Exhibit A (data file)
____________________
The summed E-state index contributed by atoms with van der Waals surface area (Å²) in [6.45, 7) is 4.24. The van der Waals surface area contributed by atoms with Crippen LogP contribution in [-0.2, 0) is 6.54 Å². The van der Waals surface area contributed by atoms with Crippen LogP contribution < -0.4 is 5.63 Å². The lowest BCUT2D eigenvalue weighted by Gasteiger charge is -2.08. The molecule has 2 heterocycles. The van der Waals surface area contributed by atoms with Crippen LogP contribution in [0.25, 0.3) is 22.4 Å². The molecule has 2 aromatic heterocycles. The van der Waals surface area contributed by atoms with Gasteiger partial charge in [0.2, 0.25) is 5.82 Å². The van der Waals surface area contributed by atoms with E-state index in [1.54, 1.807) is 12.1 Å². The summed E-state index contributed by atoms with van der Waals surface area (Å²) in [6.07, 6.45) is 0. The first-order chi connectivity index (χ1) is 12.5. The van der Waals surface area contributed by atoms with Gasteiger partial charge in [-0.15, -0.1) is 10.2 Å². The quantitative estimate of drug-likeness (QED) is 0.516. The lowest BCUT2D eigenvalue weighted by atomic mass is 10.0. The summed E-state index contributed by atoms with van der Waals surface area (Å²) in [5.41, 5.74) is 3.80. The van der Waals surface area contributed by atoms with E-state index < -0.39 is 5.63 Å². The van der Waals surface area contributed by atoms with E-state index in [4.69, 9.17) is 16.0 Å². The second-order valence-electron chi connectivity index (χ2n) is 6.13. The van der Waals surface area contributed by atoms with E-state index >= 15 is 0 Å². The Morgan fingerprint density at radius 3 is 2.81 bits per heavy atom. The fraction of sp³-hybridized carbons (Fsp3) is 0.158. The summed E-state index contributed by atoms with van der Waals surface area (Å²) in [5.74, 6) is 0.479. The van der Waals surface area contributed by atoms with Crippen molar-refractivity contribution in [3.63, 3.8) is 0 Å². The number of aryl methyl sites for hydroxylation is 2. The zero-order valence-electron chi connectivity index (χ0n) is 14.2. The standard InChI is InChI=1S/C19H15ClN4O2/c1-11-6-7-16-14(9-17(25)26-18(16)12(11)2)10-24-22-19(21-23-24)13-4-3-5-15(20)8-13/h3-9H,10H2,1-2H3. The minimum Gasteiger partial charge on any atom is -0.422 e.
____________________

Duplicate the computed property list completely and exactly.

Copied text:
The summed E-state index contributed by atoms with van der Waals surface area (Å²) in [6.45, 7) is 4.24. The van der Waals surface area contributed by atoms with Crippen LogP contribution in [-0.2, 0) is 6.54 Å². The van der Waals surface area contributed by atoms with Crippen LogP contribution < -0.4 is 5.63 Å². The lowest BCUT2D eigenvalue weighted by Gasteiger charge is -2.08. The molecule has 2 heterocycles. The van der Waals surface area contributed by atoms with Crippen LogP contribution in [0.25, 0.3) is 22.4 Å². The molecule has 2 aromatic heterocycles. The van der Waals surface area contributed by atoms with Gasteiger partial charge in [0.2, 0.25) is 5.82 Å². The van der Waals surface area contributed by atoms with E-state index in [1.54, 1.807) is 12.1 Å². The summed E-state index contributed by atoms with van der Waals surface area (Å²) in [6.07, 6.45) is 0. The first-order chi connectivity index (χ1) is 12.5. The van der Waals surface area contributed by atoms with Gasteiger partial charge in [-0.15, -0.1) is 10.2 Å². The quantitative estimate of drug-likeness (QED) is 0.516. The lowest BCUT2D eigenvalue weighted by atomic mass is 10.0. The summed E-state index contributed by atoms with van der Waals surface area (Å²) in [5.41, 5.74) is 3.80. The van der Waals surface area contributed by atoms with E-state index < -0.39 is 5.63 Å². The van der Waals surface area contributed by atoms with E-state index in [4.69, 9.17) is 16.0 Å². The second-order valence-electron chi connectivity index (χ2n) is 6.13. The van der Waals surface area contributed by atoms with E-state index >= 15 is 0 Å². The Morgan fingerprint density at radius 3 is 2.81 bits per heavy atom. The fraction of sp³-hybridized carbons (Fsp3) is 0.158. The summed E-state index contributed by atoms with van der Waals surface area (Å²) in [5.74, 6) is 0.479. The van der Waals surface area contributed by atoms with Crippen molar-refractivity contribution in [3.63, 3.8) is 0 Å². The number of aryl methyl sites for hydroxylation is 2. The zero-order valence-electron chi connectivity index (χ0n) is 14.2. The standard InChI is InChI=1S/C19H15ClN4O2/c1-11-6-7-16-14(9-17(25)26-18(16)12(11)2)10-24-22-19(21-23-24)13-4-3-5-15(20)8-13/h3-9H,10H2,1-2H3. The minimum Gasteiger partial charge on any atom is -0.422 e.